Lincoln Project co-founder Steve Schmidt eviscerated his organization as “recklessly stupid” Wednesday after it planted fake White supremacists as Glenn Youngkin supporters in the waning days of the Virginia governor’s race.
Schmidt, who resigned from the disgraced left-wing PAC’s board in February amid myriad scandals but didn’t separate himself entirely, told longtime Democratic operative Robert Shrum he was infuriated. He distanced himself from the stunt, claiming to have been largely uninvolved with the group since January.
“I learned about it on the news like everybody else and had no involvement with it and have not been involved operationally, strategically at all in the Virginia campaign or really in the day-to-day with the Lincoln Project since the Georgia special elections,” he said. “On the 1-to-10 scale of being very angry, internally I clocked in at about a 57, and I expressed my opinions internally.”
Schmidt said he did not speak out publicly at the time because he worried it would be a distraction for Democrat Terry McAuliffe, who Schmidt and the Lincoln Project supported in a losing effort.
“I thought the action was recklessly stupid, it was dishonest and cheap. It is exactly the wrong way to approach the fight against a real fascist movement, against extremist elements,” he said. “It showed appalling judgment by the day-to-day leadership, management of the Lincoln Project. Somebody could have gotten beat up … could have incited violence.”
In the latest misstep for the disgraced PAC, the Lincoln Project copped to sending five tiki-torch-wielding people – one of them a Black man – to a campaign event in Charlottesville on Oct. 29 wearing white shirts and ballcaps, all claiming to be Youngkin supporters. The imagery brought back memories of the horrific events in the city in 2017, when violent clashes around a “Unite The Right” rally that included White supremacists culminated in the killing of a young woman.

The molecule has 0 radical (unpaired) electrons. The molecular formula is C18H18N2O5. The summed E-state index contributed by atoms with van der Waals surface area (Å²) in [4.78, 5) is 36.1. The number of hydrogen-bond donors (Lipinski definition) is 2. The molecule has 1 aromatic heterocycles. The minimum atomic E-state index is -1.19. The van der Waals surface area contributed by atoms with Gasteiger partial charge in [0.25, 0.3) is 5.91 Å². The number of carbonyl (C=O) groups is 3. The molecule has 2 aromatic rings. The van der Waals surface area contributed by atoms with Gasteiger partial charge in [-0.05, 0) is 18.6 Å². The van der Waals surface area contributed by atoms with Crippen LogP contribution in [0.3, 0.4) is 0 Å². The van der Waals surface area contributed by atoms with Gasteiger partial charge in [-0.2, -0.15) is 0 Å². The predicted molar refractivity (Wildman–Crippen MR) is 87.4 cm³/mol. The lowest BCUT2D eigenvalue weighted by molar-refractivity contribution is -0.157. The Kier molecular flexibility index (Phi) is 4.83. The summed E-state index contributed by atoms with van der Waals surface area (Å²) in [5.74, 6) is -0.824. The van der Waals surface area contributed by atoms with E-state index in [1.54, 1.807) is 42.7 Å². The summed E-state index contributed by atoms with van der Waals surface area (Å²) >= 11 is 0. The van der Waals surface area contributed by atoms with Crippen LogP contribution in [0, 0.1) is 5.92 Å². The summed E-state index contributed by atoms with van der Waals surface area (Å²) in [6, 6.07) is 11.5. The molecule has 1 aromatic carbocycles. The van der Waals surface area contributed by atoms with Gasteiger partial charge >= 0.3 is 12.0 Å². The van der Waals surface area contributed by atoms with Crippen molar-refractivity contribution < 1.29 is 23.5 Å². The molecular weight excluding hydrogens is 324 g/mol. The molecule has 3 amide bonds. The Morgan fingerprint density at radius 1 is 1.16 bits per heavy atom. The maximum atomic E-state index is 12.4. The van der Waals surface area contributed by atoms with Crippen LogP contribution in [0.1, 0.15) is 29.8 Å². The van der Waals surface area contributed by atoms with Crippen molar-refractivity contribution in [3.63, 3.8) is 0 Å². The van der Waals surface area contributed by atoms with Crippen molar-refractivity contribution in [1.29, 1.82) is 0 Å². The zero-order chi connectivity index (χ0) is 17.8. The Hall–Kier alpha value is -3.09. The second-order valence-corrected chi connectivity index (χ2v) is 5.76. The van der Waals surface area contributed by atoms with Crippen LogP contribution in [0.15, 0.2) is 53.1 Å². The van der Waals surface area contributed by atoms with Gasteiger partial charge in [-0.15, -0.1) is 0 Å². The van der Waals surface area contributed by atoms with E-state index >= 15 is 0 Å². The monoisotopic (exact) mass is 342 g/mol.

While many observers were immediately skeptical of the situation, McAuliffe staffers and supporters spread the falsehood that the tiki-torch wielding group was legitimate.
“The Unite the Right rally was one of the darkest days in the Commonwealth’s history. This is who Glenn Youngkin’s supporters are,” McAuliffe spokesperson Christina Freundlich tweeted.
But after widespread suspicion from Twitter critics that it was orchestrated by Youngkin opponents, the Lincoln Project took ownership of what it called a “demonstration.” It released a statement saying it was meant to remind Virginians that Republicans embraced the values of those in Charlottesville, although the stunt’s chief organizer sent a tweet pretending to be shocked by the scene at the time.
The group was condemned by McAuliffe and across the political spectrum for using the Charlottesville tragedy for political ends, in addition to attempting to smear Youngkin. McAuliffe went down to defeat the following week as Republicans recaptured full control of the state for the first time since 2009.
While Schmidt claimed no ownership of the stunt, the Charlottesville city council still addressed a scathing letter to him personally and the group for its actions.
“Tiki torches wielded by young men in white polo shirts and khakis mean one thing in Charlottesville – we are under attack,” the council wrote. “For many of our residents who confronted the Nazis and white supremacists on our streets … seeing your operatives in white polo shirts and khakis carrying (even unlit) tiki torches caused a PTSD flashback to those traumatic days.”
Schmidt disappeared from view in February after resigning from the board amid scandals over co-founder John Weaver’s online harassment of young, gay men, a suspected cover-up of Weaver’s behavior, questions about the Lincoln Project’s finances and funneling of donor money to co-founder firms, posting the private messages of co-founder Jennifer Horn with a reporter investigating the group, and accusations of a toxic and sexist work environment. Co-founder George Conway and current Democratic adviser Kurt Bardella called on it to disband.
Yet Schmidt reappeared April and said the Lincoln Project would be back “fully operational,” and he continues to make frequent MSNBC appearances bashing his former party. Schmidt, who was chief strategist for John McCain in 2008 after working in the George W. Bush White House, left the Republican Party over disgust with President Donald Trump in 2018 and is now a registered Democrat.
The PAC, founded by disgruntled ex-Republicans in late 2019, was successful at raising money in 2020 and posting viral ads meant to poke Trump, but it was largely ineffective at persuading moveable voters. Schmidt reportedly said the Lincoln Project was his vehicle to achieve “generational wealth” and had visions of launching a full-fledged media empire before scandals rocked the group.
Fox News’ Brandon Gillespie and Joseph A. Wulfsohn contributed to this report.